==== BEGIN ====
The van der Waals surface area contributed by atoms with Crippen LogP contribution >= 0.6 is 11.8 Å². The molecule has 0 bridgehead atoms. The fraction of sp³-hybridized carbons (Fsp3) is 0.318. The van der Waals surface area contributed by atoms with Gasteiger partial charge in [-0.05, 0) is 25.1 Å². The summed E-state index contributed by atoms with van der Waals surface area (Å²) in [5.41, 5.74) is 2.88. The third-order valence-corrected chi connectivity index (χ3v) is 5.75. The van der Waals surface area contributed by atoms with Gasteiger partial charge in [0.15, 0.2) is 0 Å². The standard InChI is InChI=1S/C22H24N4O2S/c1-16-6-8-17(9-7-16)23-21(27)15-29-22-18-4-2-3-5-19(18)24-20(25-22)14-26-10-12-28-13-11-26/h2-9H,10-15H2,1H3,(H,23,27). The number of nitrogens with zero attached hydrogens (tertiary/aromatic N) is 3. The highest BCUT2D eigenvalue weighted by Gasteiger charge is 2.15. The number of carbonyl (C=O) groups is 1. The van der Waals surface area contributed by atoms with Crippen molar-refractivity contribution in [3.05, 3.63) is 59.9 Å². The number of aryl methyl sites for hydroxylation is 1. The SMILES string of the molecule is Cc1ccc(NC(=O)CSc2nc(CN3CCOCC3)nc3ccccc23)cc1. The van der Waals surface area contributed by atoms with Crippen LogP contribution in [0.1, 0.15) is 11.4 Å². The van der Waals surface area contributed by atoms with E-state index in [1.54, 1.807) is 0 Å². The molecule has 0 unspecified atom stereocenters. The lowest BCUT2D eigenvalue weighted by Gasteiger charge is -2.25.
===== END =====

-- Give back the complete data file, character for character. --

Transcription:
The van der Waals surface area contributed by atoms with Crippen LogP contribution >= 0.6 is 11.8 Å². The molecule has 0 bridgehead atoms. The fraction of sp³-hybridized carbons (Fsp3) is 0.318. The van der Waals surface area contributed by atoms with Gasteiger partial charge in [-0.05, 0) is 25.1 Å². The summed E-state index contributed by atoms with van der Waals surface area (Å²) in [5.41, 5.74) is 2.88. The third-order valence-corrected chi connectivity index (χ3v) is 5.75. The van der Waals surface area contributed by atoms with Gasteiger partial charge in [0.15, 0.2) is 0 Å². The standard InChI is InChI=1S/C22H24N4O2S/c1-16-6-8-17(9-7-16)23-21(27)15-29-22-18-4-2-3-5-19(18)24-20(25-22)14-26-10-12-28-13-11-26/h2-9H,10-15H2,1H3,(H,23,27). The number of nitrogens with zero attached hydrogens (tertiary/aromatic N) is 3. The highest BCUT2D eigenvalue weighted by Gasteiger charge is 2.15. The number of carbonyl (C=O) groups is 1. The van der Waals surface area contributed by atoms with Crippen molar-refractivity contribution in [3.05, 3.63) is 59.9 Å². The number of aryl methyl sites for hydroxylation is 1. The SMILES string of the molecule is Cc1ccc(NC(=O)CSc2nc(CN3CCOCC3)nc3ccccc23)cc1. The van der Waals surface area contributed by atoms with Crippen LogP contribution in [0.1, 0.15) is 11.4 Å². The van der Waals surface area contributed by atoms with E-state index in [1.54, 1.807) is 0 Å². The molecule has 0 unspecified atom stereocenters. The lowest BCUT2D eigenvalue weighted by Gasteiger charge is -2.25.